Unfortunately, however, the criminal justice is not without its flaws, especially when it comes to the treatment of sexual assault survivors. For example, an American Civil Liberties Union (ACLU) survey of sexual assault survivor advocates, attorneys, and service providers in 2015 revealed that over 80% of respondents reported police frequently do not believe victims, engage in victim blaming, or simply do not take reports seriously, and as a result, dismiss reports or do not take sufficient action. Even if an arrest is made and charges are brought, few will result in prosecution or conviction. Moreover, the prosecuting attorney’s duty is to the state, not to the victim; as a result, despite state and federal guarantees of crime victims’ rights, the government’s interests sometimes conflict with victims’ individual needs. 

How We Can Help

The civil justice system can provide survivors with more opportunities for recourse and redress than the criminal justice system alone. Whether it’s by pursuing a personal injury suit for compensation, ensuring equal treatment by employers, or holding institutions accountable for their failure to prevent or mitigate the harm of sexual violence, we at Graves & Swanson LLC believe in using the power of the civil justice system to help survivors through dark and difficult times.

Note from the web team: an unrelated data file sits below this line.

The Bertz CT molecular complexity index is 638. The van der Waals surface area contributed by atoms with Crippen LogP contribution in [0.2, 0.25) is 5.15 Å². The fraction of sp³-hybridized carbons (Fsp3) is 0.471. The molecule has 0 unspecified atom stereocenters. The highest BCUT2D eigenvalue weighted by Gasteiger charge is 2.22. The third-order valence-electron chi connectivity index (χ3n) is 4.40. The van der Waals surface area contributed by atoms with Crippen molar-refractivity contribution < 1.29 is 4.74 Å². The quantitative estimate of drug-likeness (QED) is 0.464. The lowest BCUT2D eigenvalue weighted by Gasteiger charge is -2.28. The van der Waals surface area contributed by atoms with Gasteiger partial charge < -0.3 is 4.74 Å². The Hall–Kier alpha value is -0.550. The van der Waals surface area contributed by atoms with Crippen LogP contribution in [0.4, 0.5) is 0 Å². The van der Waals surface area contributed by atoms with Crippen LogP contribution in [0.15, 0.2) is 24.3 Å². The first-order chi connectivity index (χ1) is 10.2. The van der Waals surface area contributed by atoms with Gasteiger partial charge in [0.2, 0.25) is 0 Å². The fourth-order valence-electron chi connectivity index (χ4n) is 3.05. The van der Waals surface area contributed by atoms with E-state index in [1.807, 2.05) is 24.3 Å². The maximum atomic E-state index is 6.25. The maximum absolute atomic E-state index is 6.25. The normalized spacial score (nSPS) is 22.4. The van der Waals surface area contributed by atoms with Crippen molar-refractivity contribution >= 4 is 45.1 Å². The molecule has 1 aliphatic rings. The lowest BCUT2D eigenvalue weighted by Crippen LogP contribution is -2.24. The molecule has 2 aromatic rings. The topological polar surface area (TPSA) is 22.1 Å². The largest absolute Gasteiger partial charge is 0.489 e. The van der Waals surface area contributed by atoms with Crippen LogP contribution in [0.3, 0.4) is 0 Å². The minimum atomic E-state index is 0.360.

In particular, Graves & Swanson LLC partner Jacqueline Swanson has dedicated her career to advocating tirelessly on behalf of sexual assault survivors, regardless of whether or not they report to police. For example: in 2015 and 2016, she helped pass laws in Oregon extending the criminal statute of limitations for sex crime victims, and in 2016, she assisted in drafting key rape kit reform, resulting in the passage of “Melissa’s Law” in Oregon, and the Sexual Assault Survivor Bill of Rights in Congress. Jackie has also represented sex abuse survivors bring civil lawsuits to hold perpetrators and institutions (which aided, abetted, or allowed the sexual violence to occur in the first place) accountable, and allow the victims to seek compensation for their harms.  

At Graves & Swanson LLC, our policy is to trust survivors and believe victims, and we do everything we can to help empower our clients to make the decisions that are right for them. If you are interested in scheduling a confidential appointment and consultation, please call us or click the button below.